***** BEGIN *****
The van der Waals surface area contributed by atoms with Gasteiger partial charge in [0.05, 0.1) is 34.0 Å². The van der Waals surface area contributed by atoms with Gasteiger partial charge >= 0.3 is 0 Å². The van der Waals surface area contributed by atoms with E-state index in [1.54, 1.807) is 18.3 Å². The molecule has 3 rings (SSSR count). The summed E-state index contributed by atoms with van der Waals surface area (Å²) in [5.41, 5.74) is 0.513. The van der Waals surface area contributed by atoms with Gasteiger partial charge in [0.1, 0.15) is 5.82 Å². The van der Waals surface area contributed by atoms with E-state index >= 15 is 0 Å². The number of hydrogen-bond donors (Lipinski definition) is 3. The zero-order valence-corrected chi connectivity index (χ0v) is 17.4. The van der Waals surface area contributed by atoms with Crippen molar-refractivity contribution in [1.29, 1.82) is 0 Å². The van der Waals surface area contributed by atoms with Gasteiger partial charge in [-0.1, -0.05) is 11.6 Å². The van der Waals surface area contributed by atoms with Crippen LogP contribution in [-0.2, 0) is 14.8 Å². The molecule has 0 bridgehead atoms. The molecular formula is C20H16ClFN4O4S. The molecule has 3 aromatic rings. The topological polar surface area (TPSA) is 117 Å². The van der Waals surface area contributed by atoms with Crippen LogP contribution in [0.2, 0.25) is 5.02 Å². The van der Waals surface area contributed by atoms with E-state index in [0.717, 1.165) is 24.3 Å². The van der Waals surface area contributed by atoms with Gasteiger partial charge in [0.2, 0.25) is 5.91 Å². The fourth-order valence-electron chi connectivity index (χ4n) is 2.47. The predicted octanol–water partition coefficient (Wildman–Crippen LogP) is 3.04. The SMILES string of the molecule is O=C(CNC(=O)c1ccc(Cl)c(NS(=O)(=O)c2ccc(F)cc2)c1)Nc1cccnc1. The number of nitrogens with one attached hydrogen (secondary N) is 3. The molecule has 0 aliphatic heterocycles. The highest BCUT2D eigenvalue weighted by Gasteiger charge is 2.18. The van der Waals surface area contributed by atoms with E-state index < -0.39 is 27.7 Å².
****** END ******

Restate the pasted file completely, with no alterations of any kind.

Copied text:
The van der Waals surface area contributed by atoms with Gasteiger partial charge in [0.05, 0.1) is 34.0 Å². The van der Waals surface area contributed by atoms with Gasteiger partial charge >= 0.3 is 0 Å². The van der Waals surface area contributed by atoms with E-state index in [1.54, 1.807) is 18.3 Å². The molecule has 3 rings (SSSR count). The summed E-state index contributed by atoms with van der Waals surface area (Å²) in [5.41, 5.74) is 0.513. The van der Waals surface area contributed by atoms with Gasteiger partial charge in [0.1, 0.15) is 5.82 Å². The van der Waals surface area contributed by atoms with E-state index >= 15 is 0 Å². The number of hydrogen-bond donors (Lipinski definition) is 3. The zero-order valence-corrected chi connectivity index (χ0v) is 17.4. The van der Waals surface area contributed by atoms with Crippen molar-refractivity contribution in [1.29, 1.82) is 0 Å². The van der Waals surface area contributed by atoms with Gasteiger partial charge in [-0.1, -0.05) is 11.6 Å². The van der Waals surface area contributed by atoms with Crippen LogP contribution in [-0.2, 0) is 14.8 Å². The molecule has 0 bridgehead atoms. The molecular formula is C20H16ClFN4O4S. The molecule has 3 aromatic rings. The topological polar surface area (TPSA) is 117 Å². The van der Waals surface area contributed by atoms with Crippen LogP contribution in [0.2, 0.25) is 5.02 Å². The van der Waals surface area contributed by atoms with E-state index in [0.717, 1.165) is 24.3 Å². The van der Waals surface area contributed by atoms with Gasteiger partial charge in [0.2, 0.25) is 5.91 Å². The fourth-order valence-electron chi connectivity index (χ4n) is 2.47. The predicted octanol–water partition coefficient (Wildman–Crippen LogP) is 3.04. The SMILES string of the molecule is O=C(CNC(=O)c1ccc(Cl)c(NS(=O)(=O)c2ccc(F)cc2)c1)Nc1cccnc1. The number of nitrogens with one attached hydrogen (secondary N) is 3. The molecule has 0 aliphatic heterocycles. The highest BCUT2D eigenvalue weighted by Gasteiger charge is 2.18. The van der Waals surface area contributed by atoms with E-state index < -0.39 is 27.7 Å².